Jackson Hole is clearly confined politically, economically, and geographically. Our population cannot grow unchecked especially living the way we currently live. However, there are clear ways we can adjust the way we live but that will require political will and for people to accept a different way of living. There are a lot of unrealistic and contradictory opinions expressed around here; we as a community are going to have to reconcile these conflicting views in order to achieve the vision laid out in the Comp Plan. Another thing Terry Tempest Williams said the other evening is, “We need to learn to speak the language of ‘We’.” We have some very real threats facing our way of life here, such as the effects of climate change. When all of our backyards have been scorched in mega wildfires, ‘not in my backyard’ will have new meaning. One thing that could be very helpful is to make Jackson youth friendly, so we don’t have a ‘brain-drain’. Ultimately, residents need to make up their minds with regard to what they want.
How will I tell developers 'no' in order to protect the environment? What will guide my decision making?
These are not either-or situations. When the community-economy-ecosystem triangle is balanced, each element supports each other. Ultimately, sustainability is the best way forward for everyone and everything. I have an artillery of resources both academically and professionally to rely upon as far as policy goes - however, do we really need experts to tell us sustainable practices are the best way forward? Common sense is enough. During a conversation with planning director, Tyler Sinclair, I firmed up my guiding questions that will inform my decision making when I’m on the Council: Will this protect our ecosystem? Is this sustainable? Will this maintain community?
How do we express our priorities as a town? What will you commit in the budget to protecting the environment and ecosystem?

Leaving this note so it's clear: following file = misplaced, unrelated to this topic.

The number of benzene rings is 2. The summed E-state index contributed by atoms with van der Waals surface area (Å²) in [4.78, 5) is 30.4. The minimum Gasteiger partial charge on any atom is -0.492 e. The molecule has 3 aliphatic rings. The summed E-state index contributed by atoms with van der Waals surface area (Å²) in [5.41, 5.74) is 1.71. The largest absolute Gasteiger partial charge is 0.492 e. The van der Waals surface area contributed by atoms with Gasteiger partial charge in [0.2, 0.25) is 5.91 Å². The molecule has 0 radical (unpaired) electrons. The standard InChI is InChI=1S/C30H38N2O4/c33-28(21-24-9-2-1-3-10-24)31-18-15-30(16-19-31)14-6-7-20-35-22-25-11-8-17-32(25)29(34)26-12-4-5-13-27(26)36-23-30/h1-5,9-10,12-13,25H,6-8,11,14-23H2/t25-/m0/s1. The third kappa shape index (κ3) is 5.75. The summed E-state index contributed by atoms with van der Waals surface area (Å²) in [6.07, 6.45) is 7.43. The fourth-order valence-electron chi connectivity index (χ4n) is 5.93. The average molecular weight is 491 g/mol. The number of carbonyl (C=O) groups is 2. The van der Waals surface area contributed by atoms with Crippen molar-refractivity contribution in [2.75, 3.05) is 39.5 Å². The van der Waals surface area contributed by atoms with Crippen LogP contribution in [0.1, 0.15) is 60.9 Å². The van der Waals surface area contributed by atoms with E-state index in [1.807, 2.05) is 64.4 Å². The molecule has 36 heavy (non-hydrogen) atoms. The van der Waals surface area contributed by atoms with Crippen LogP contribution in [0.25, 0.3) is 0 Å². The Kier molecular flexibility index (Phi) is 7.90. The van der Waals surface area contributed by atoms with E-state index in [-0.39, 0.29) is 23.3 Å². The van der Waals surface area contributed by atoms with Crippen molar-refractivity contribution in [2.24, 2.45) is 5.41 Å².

An organization expresses its priorities through its mission and vision, which is reflected in its policy, which is then reflected in its budget. Further, priorities reflected in policy, may require no line item whatsoever. As for pledging funding that will directly support preserving and protecting the area’s ecosystem, how can anyone make such a pledge? Everything we do is in the spirit of protecting the area’s ecosystem or ought to be; there’s no way to extract this one piece from the rest of what we do in town; and anyone who thinks it can be done is not seeing the big picture. Housing is linked to transportation is linked to conservation is linked to education is linked to the ecosystem, and so on and so forth. I do support wild neighborhoods and ensuring habitat connectivity but that is expressed in other areas of the budget.
Environmental boundaries supersede local boundaries; how should we handle the interconnectedness of our natural resources with regard to neighboring communities?
“Boundaries” are non-existent when we’re talking about the environment. It is imperative we partner with people up and downstream from us, but first we must cultivate our own garden. One specific action we can take is to invite the mayors of our bedroom communities to the table to discuss a wide range of issues that straddle boundaries and the protection of our ecosystem; these leaders have made it perfectly clear they want a seat at the table. In general though, Teton County should do everything in our power to lead by example and exchange best practices with our neighbors; it would be wise, in our best interest, and excellent for the ecosystem.